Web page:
disciplines. This course attempts to develop the conceptual and abstract skills required by leaders
of businesses in a competitive environment in order to understand business issues and challenges
from the perspective of all functional managers. This course is intended as the â??Capstoneâ? course
for the studentsâ?? curriculum where much of what was learned during the studentsâ?? program is
integrated into an applied context.
The course is divided into two parts. Part One deals with the foundational concepts of leading a
business and setting business policy strategically. Part One will cover: (1) the concepts of
establishing a business vision from which business plans will align, (2) building a business team
to execute business goals, and (3) techniques to monitor business progress in implementing the
goals.
Part Two takes the foundational concepts learned in Part One and applies them to case studies of
real business situations. There is an important structure to the business applications presented in
Part Two. The structure is called frame of reference analysis. The basis of this analysis is that
most situations, whether oriented to business or not, consist of multiple disciplines or frames of
reference. This analysis calls for studying subjects and situations through the lens or â??framesâ?? of
certain disciplines. In the course, the frames of references used to view strategic choices are: (1)
the structural frame of reference, (2) the economic/business frame, (3) the political/cultural
frame, and (4) the human resources frame. Each week, during Part Two, case studies are
presented that examine a real business situation through the frame of reference of one of the
above viewpoints. The final week of the course will be an integration exercise where the role of
leadership is be examined.
Week 1: Unit 1 – Formulating Policy and Strategy
Week 2: Unit 2 – Implementing Strategy
Week 3: Unit 3 – Monitoring and Control of Policy or Strategy Execution
Week 4: Unit 4 – Structural Frame of Reference
Week 5: Unit 5 – Economic/Business Frame of Reference
Week 6: Unit 6 -Political/Cultural Frame of Reference
Week 7: Unit 7 -Human Resources Frame of Reference
Week 8: Unit 8 -Policy and Strategy Integration: The Role of Leadership
08-056
Rev. April 15, 2009
Corning Incorporated: The Growth and Strategy Council
Rebecca M. Henderson and Cate Reavis
The Growth and Strategy Council provides a forum to challenge and be challenged which is essential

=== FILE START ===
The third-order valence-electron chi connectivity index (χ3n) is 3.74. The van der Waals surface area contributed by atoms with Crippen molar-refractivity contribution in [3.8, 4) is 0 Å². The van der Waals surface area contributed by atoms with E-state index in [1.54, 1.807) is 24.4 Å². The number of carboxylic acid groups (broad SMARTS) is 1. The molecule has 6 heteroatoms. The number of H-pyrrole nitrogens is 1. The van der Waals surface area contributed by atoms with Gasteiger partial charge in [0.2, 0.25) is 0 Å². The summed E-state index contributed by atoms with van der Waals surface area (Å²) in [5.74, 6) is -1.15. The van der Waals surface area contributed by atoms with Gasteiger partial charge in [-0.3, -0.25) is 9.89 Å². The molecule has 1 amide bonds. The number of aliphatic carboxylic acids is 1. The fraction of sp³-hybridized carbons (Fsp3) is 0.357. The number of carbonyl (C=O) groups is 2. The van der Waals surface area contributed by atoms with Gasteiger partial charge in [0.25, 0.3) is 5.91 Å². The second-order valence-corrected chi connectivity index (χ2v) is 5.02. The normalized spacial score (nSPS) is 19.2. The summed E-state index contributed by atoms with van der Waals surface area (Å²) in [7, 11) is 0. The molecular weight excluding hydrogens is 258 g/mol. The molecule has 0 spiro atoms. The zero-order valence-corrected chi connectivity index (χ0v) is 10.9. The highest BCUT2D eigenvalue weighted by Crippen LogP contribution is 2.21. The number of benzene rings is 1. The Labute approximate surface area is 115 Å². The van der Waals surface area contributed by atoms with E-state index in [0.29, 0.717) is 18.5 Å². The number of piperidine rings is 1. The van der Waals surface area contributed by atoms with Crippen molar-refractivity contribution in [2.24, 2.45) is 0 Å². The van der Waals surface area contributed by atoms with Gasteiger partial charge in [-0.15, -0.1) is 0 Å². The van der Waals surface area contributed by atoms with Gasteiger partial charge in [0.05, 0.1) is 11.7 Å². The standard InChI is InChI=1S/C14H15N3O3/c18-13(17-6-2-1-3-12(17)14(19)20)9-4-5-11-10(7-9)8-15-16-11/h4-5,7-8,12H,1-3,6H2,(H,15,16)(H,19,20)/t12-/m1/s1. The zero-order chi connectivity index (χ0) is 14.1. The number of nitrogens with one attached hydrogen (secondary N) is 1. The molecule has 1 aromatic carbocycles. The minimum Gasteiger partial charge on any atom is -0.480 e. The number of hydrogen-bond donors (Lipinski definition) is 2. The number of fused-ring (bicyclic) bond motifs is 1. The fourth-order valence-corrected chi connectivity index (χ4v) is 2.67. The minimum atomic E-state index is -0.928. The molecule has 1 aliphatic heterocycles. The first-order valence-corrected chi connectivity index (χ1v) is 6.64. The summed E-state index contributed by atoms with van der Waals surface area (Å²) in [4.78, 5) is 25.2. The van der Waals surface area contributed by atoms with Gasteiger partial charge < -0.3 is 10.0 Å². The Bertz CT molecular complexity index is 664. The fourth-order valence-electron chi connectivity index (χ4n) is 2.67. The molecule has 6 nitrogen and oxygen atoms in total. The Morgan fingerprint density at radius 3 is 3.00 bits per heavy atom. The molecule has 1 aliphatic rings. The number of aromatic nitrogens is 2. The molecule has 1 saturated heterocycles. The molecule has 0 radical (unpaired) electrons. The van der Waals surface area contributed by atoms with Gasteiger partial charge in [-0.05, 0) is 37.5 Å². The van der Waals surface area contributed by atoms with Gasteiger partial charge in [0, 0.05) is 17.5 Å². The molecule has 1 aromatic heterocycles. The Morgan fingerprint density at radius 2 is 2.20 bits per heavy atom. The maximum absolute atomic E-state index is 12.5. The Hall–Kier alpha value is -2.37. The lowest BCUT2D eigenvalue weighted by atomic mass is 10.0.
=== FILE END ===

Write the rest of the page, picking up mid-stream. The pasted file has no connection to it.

in a company with very low attrition rates. It prevents us from becoming paralyzed by group think
which can exist in a place where many of the people have a common history.
â??John Igel, Director, FTTx Program
We are dealing with complex, difficult to measure portfolios. You have to have a leadership group
which will invest time but also remain objective in order to make the hard decisions.
â??Mark Newhouse, Director, New Business Development
It was early February 2008. Charlie Devins, the Chief Technology Officer (CTO) of a specialty
chemicals and materials company, was interrupted mid-sentence as the 5:00pm whistle announcing
the end of the work day at Corning Incorporated broke the mid-winter tranquility of the small town of
Corning, New York, population 10,300.
The sounding of the whistle came at a timely point in the conversation Devins was having with Joe
Miller, Corningâ??s CTO. Miller had been explaining that while tradition and history were important at
Corning, it did not signify that it was a company set in its ways. On the contrary: Corning was a
company that had repeatedly reinvented itself to become one of the worldâ??s leading materials
companies. It was not a history that the firm took lightly: in 2002 the worldwide telecommunications
crash had cut Corningâ??s revenues from $6.3 billion in 2001 to $3.1 billion the following year. The
companyâ??s stock had collapsed, falling from a high of $100 in August 2000 to $1.50 in July 2002.
The company had to take a $5.4 billion loss and lay off over 12,000 people. (Exhibit 1 shows
Corningâ??s stock price over time.)
This case was prepared by Cate Reavis under the supervision of Professor Rebecca Henderson. Professor Henderson is the
Eastman Kodak Leaders for Manufacturing Professor of Management.
Copyright © 2008, Rebecca M. Henderson. This work is licensed under the Creative Commons Attribution-Noncommercial-No
Derivative Works 3.0 Unported License. To view a copy of this license visit http://creativecommons.org/licenses/by-nc-nd/3.0/
or send a letter to Creative Commons, 171 Second Street, Suite 300, San Francisco, California, 94105, USA.
CORNING INCORPORATED: THE GROWTH AND STRATEGY COUNCIL
Rebecca M. Henderson and Cate Reavis